Sorry man but you are sadly mistaken and I will tell you why. Below I have added a picture of a half circle with radius r and arc length C where r = the length of the kite lines and C = the distance the kite has to travel to go from 9 o'clock to 3 o'clock.
First a little about speed:
There are two kinds of speeds that needs to be taken into account. One is the actual speed of the kite itself. This is what creates lift when you sine the kite. The other speed is called angular speed and it's a measure of how fast the kite is changing position on "the kite-clock".
Kite speed is how fast the kite travels along C and if it travels from far left to far right, the kite has changed its position in the window by 180° (a whole circle is 360° as we all know). Angular speed is how fast the kite changes position in window, typically measured as degrees or radians per second while the kite's speed when it travels along C is measured in meters per second.
Ok, now that we understand speeds, we can cut to the chase:
The length of the arc equals
pi x r where r is the length of the lines and
pi is a constant that some old greek duy came up with some thousand years ago. Let's say that we have two sets of lines, the first one being 15 and the other one being 24. That gives us two different values of C: With 15 meter lines we get C=47 meters and with 24 meter lines we get C=75 meters and C is how far distance the kite has to travel to reach the other side.
As C get larger with the longer lines, the kite gets a longer distance to generate lift and as the distance is longer, it has more time to accelerate and reach a higher speed. Thus you will get more lift over a longer period of time than you would get with the shorter lines. More force over longer period of time = more power. Therefore, you will get better low-end with longer lines (and sometimes you get better winds the higher the kite is which just adds to the effect). With shorter lines, C is shorter and the kite will have to travel a shorter distance to go from left to right and will therefore reach the other side faster. So the time it takes to cover the 180° is shorter, hence the angular speed is higher. This is why we experience a kite with shorter lines as faster. You can compare it with two cars competing on an oval race track. The car on the inner lane will go around the course faster while the car on the outer lane will have slower lap times but will experience higher centripetal forces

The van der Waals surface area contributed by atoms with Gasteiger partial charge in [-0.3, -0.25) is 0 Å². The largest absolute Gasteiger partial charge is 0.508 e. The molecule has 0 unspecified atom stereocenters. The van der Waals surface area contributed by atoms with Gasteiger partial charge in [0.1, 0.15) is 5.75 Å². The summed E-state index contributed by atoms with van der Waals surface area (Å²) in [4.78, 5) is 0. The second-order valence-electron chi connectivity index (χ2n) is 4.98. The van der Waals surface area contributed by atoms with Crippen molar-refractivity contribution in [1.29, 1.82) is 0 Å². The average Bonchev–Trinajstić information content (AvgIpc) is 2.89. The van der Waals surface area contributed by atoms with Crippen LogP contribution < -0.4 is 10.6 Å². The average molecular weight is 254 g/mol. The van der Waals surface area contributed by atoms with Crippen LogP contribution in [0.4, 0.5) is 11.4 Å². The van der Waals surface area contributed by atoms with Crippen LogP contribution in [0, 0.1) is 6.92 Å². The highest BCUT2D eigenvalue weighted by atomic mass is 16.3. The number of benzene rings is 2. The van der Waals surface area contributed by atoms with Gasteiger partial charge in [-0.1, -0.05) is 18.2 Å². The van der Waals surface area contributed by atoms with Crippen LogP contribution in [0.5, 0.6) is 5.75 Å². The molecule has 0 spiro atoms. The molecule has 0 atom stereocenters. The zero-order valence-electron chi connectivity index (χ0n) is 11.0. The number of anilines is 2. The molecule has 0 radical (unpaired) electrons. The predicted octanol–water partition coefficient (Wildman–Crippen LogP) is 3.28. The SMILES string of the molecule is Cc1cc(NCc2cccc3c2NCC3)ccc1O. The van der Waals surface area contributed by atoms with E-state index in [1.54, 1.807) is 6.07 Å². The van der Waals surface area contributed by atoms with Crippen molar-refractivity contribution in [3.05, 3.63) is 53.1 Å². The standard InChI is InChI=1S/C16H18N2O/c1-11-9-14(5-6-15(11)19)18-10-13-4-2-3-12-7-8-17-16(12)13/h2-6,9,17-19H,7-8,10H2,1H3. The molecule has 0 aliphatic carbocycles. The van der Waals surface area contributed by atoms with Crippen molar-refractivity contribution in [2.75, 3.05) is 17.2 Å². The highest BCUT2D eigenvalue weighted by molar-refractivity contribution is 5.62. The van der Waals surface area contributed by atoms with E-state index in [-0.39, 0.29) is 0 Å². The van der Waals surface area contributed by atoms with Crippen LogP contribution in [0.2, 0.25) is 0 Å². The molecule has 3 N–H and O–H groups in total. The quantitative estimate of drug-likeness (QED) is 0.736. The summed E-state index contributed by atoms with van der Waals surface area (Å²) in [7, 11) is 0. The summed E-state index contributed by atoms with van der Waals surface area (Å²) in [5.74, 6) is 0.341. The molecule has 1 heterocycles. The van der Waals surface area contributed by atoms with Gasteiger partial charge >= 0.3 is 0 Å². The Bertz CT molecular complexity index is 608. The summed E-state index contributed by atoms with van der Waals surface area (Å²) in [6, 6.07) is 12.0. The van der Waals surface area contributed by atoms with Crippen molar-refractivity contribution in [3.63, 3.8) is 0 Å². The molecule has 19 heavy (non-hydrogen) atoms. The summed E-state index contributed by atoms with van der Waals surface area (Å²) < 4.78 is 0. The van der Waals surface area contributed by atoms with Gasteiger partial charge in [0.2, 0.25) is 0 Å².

Crap, this became longer than I had planned. Did my point get through?
- physics101.png (10.11 KiB) Viewed 1150 times
scklandl wrote:Yes, it will speed up- the kite. I have flown my 13SLE a lot on 20m lines. It makes larger kites quite a pleasure to fly.
YOU WILL NOT LOSE ANY BOTTOM END. This is a misnomer spread by people who spend too much time working on the theoretical physics of kiteboarding. ***For those naysayers: The kite moves faster so you can generate more apparent wind, AND the kite is more sensitive and reactive so you get better feedback and can make quicker corrections thereby keeping more power in the kite, easily offsetting longer lines if not beating out longer lines on the low end.
you might lose a little hang time, and by this I mean very little. After three years of riding on a 13m on 25m or 20m sets I can only say that I have the impression that on average I might be a losing a foot or two (off of 25+ jumps, thats not much!)